Deschamps was the guest of honour at the FIFA Football Conference in London, where more than 300 international coaches, including England’s Gareth Southgate and Wales boss Ryan Giggs, gathered on Sunday to discuss lessons learned from this summer’s World Cup.
Asked how he got more out of Pogba in Russia than Jose Mourinho is managing to at Manchester United, the 49-year-old French said: “I think the rest of the world, and certainly in France, has an image of Paul Pogba that doesn’t really reflect who he is.
“He’s been in the national team since 2013 and he’s always thought about the collective. There’s this idea that he’s a bit individualistic and only thinks about himself but that’s not the case at all. I think that’s one thing that needs to be said.
“Another is that he arrived at the World Cup really prepared and he took on the mantle of leadership, on and off the pitch. He became a bit of a spokesman for the team and he can do that because he’s a good speaker.
“I’ve spoken to him about his relationship with the media and I think he’s been unfairly criticised in the past. That’s why there has been this aggressive vibe and he’s had this strained relationship.
“But criticism is part of the job and I think you learn to take that on board as you get more experienced. That’s what’s happened with him and I think he’s gained some respect. He joined us ready to become a world champion and he took the whole squad with him.”
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The 25-year-old midfielder capped a superb World Cup campaign with the decisive third goal in the final against Croatia and his overall play for France was far more consistent and disciplined than anything United fans have seen from him since he rejoined the club for a then-world record £89million in 2016.
And Pogba’s patchy club form has continued this season – superb one game, sloppy the next, while on Saturday he set up United’s opener only to lose the ball for Wolves’ equaliser.
Real Madrid captain Sergio Ramos believes Luka Modric deserves the FIFA ‘Best Men’s Player’ award, despite his team-mate being up against ‘players with more marketing’ for the trophy.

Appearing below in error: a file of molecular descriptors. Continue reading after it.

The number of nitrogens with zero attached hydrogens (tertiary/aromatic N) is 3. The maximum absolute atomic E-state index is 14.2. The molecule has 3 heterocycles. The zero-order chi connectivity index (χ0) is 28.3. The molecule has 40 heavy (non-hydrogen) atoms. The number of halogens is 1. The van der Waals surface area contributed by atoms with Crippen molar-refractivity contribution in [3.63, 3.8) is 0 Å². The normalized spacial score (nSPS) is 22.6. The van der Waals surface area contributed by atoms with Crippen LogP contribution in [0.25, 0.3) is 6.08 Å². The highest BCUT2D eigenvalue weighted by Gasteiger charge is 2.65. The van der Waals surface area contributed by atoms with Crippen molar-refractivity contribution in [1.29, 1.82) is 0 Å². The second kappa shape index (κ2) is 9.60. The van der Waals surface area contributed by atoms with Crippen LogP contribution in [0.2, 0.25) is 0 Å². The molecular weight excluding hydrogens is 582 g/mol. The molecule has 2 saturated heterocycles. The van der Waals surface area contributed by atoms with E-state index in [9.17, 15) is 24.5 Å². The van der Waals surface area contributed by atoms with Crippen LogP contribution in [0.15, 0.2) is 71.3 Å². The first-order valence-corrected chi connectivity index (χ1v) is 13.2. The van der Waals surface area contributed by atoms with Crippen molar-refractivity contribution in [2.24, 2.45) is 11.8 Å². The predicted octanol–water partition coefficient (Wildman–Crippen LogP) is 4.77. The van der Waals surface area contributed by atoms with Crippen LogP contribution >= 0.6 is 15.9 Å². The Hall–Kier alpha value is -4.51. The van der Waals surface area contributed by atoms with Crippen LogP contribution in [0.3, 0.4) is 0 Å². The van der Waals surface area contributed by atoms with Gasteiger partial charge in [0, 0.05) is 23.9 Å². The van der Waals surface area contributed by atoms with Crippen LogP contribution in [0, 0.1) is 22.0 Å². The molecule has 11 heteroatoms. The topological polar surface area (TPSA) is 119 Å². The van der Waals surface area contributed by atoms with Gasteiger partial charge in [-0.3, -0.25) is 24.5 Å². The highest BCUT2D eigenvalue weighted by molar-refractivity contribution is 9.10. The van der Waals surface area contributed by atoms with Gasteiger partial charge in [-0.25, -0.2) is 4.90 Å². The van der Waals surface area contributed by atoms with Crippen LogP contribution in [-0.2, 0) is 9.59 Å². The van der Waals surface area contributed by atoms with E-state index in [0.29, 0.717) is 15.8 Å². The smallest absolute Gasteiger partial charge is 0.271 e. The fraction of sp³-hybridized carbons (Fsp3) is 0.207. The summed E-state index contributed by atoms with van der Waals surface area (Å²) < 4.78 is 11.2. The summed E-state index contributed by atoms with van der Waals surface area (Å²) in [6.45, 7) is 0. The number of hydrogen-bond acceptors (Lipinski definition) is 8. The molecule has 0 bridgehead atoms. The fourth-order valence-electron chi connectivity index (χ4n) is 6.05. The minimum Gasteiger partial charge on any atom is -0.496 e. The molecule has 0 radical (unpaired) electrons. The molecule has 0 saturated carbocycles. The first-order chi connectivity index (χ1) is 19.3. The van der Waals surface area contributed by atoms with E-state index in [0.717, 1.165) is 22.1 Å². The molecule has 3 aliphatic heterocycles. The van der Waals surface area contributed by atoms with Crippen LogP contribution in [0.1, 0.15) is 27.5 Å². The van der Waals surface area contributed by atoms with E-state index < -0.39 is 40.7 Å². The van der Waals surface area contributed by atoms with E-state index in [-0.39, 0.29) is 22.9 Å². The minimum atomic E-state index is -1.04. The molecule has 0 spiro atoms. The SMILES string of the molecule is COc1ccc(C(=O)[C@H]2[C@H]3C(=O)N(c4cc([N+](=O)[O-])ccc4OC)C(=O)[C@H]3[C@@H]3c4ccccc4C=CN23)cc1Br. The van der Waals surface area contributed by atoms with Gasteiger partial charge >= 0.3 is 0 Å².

Cristiano Ronaldo has won the prize in its two-year existence, but the defender thinks Modric – the World Cup’s player of the tournament – deserves some acclaim.
The Croatian captained his country to the 2018 World Cup final and Ramos suggested that awards have often been handed out to players with the best off-field image and he would like to see it presented to a player who ‘deserves’ it more.
Kane will pick up the award ahead of the Three Lions’ UEFA Nations League opener against Spain at Wembley Stadium.
In the match, Kane will also wear his brand new Nike boots, which are gold, to celebrate his incredible summer, which saw England reach the World Cup semi-finals under the stewardship of Gareth Southgate
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England star Dele Alli says he was given a “lucky charm” bracelet by a taxi driver in Russia – before discovering the injury he sustained at the beginning of the World Cup was not as bad as first feared.
Alli, 22, had a tense 45-minute journey from England’s base camp in Repino to a St Petersburg hospital the day after hurting his thigh during England’s 2-1 victory over Tunisia.
In an interview with the Evening Standard, Alli said: “As I got out, the taxi driver gave me a bracelet and said it was good luck.”
And the bracelet seemed to have the desired effect with scans showing Alli had just a thigh strain.
He missed England’s remaining group games against Panama and Belgium, however, the Spurs player playedin England’s knockout games against Colombia, Sweden and Croatia.
Alli added: “So I’ve kept it. I don’t wear it but I keep it in my washbag.”
The bracelet is one of a number of rituals and lucky charms Alli likes to have in place in preparation for matches.
These include an eight-minute ice bath on the eve of a game and taping his left knee regardless of injury. He has also worn the same shinpads he has owned since he was 11-years-old.
Alli said in July: “Yeah I have a lot of superstitions. There are so many.
“I do all my right leg first, then all my left leg.
“I have an eight-minute ice-bath the night before. I don’t know why, it’s just a superstition.
“Then I always say a prayer, the same prayer, before.”
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Speaking in July, he said: “Now you might’ve noticed there’s tape on my knee.
“That’s a superstition as well. I don’t like taking it off.
“I took it off for the first game (against Tunisia) – this is a bit of a silly superstition – but that was the first game in ages I haven’t had it on, and I got injured, so I’m going to be keeping it on again.
“Yeah it is getting out of control. It’s a bit crazy.”
Whether it was down to Alli’s superstitions or not, there is a new found confidence in the national team as England reached their first World Cup semi-final since 1990.
Gareth Southgate’s side will play for the first time since the tournament when they kick-off their UEFA Nations League campaign against Spain on Saturday night at Wembley – a game you can listen to live on talkSPORT from 19:45.